10 Most Commonly Missed Tax Deductions

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Tax Deductions are your money, don’t miss out on it

We’re coming to the end of tax time once again… and for those of us who do our own taxes that means zeroing in on every tax deduction possible.  At this point in my life I don’t have many out of the ordinary deductions, which makes filing easier from year to year.

The tax deductions I frequently claim include:

  • Donations to charity
  • Mortgage interest
  • Property taxes
  • Student loan interest

In fact, these four main deductions account for 97% of all our deductions combined!  That said, regardless of the amounts every deduction is important, worth finding, and worth using.

In the spirit of hunting for every possible deduction I wanted to bring to your attention an awesome article resource I found while poking around on the TurboTax website entitled The 10 Most Overlooked Tax Deductions.’

Top 10 overlooked and commonly missed income tax deductions

Use this brief list to get ideas and follow the links to read about each one in greater detail.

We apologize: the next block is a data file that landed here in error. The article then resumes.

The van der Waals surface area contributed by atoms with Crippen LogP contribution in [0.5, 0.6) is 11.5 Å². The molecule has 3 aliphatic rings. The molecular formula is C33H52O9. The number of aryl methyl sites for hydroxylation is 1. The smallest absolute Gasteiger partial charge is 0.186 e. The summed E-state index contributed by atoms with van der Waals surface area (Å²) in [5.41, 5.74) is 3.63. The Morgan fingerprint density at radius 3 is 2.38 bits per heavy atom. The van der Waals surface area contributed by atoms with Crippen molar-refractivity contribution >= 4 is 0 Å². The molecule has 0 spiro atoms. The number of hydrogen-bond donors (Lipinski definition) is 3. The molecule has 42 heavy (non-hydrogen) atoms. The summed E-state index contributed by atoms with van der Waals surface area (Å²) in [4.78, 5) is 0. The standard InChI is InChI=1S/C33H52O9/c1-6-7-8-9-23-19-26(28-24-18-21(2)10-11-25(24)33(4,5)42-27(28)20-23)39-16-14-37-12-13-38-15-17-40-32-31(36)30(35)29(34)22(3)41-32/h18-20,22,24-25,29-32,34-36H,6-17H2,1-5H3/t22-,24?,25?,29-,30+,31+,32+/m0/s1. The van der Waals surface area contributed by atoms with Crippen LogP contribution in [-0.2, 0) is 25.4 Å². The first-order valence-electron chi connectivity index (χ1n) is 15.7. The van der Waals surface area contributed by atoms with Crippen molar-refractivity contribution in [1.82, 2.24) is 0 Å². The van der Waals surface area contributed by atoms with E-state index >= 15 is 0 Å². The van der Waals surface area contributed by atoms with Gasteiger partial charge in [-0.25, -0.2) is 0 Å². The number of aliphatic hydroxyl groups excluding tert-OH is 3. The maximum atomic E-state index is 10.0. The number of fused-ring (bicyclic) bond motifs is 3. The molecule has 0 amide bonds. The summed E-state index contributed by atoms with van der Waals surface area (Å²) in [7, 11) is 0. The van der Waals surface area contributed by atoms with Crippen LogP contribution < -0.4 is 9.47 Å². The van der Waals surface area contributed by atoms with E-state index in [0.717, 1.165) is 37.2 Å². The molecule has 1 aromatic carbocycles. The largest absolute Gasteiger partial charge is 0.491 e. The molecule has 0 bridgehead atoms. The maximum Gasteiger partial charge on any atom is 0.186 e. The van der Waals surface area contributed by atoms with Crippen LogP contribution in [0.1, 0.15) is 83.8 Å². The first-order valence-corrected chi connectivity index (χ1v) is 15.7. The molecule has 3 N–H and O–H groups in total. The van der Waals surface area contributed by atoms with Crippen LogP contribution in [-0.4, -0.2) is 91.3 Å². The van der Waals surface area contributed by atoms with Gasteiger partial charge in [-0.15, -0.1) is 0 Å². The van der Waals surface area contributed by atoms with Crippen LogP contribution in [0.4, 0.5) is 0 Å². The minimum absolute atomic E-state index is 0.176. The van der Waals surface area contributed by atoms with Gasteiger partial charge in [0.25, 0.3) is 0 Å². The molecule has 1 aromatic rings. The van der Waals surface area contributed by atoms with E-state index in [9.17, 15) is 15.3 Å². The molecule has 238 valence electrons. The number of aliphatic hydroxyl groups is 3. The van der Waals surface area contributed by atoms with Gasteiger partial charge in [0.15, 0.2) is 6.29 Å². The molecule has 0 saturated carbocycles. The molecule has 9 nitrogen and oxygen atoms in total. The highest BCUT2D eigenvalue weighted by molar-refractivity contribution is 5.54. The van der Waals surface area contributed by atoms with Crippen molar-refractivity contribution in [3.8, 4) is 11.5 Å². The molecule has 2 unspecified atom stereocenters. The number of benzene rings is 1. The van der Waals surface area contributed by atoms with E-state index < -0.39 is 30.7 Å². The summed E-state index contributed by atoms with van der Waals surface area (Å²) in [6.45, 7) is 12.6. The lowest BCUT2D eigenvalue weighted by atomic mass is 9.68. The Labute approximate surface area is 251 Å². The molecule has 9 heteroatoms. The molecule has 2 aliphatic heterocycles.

1. State sales taxes – useful for those living in states with no income tax. {read more}
  2. Reinvested dividends – easy to miss if you automatically reinvest your mutual fund dividends.
  3. Out-of-pocket charitable contributions – be sure to include mileage and other lesser considered contributions to charitable organizations.
  4. Student loan interest paid by Mom and Dad – the IRS now treats this as a gift to children.
  5. Moving expense to take first job – fresh out of college?  move more than 50 miles away?  this deduction is for you.
  6. Child care credit – useful if your child care costs exceeded your tax-favored reimbursement account at work.
  7. Earned Income Tax Credit – a substantial credit for low-to-moderate income workers that is very frequently missed.
  8. State tax you paid last spring – you are eligible if you owed state income taxes after filing last years return.
  9. Refinancing points – points from refinancing can be deducted equally each year for the entire life of the mortgage.
  10. Jury pay paid to employer – make sure you do not pay taxes on jury fees you must turn over to your employer.

Some of these are deductions while some are actually credits.  Some can be quite substantial while others tend to be small.  Regardless of the size or type… if you can reduce the amount of tax you owe then you would be a fool not to do so.  Hopefully this article will help a few DFA readers keep more of their hard earned money where it belongs… in their own pockets!

Don’t miss these deductions

Before reading these tips I had forgotten about a donation of cash and mileage to the Salvation Army – topic #3 above helped remind me to claim it!

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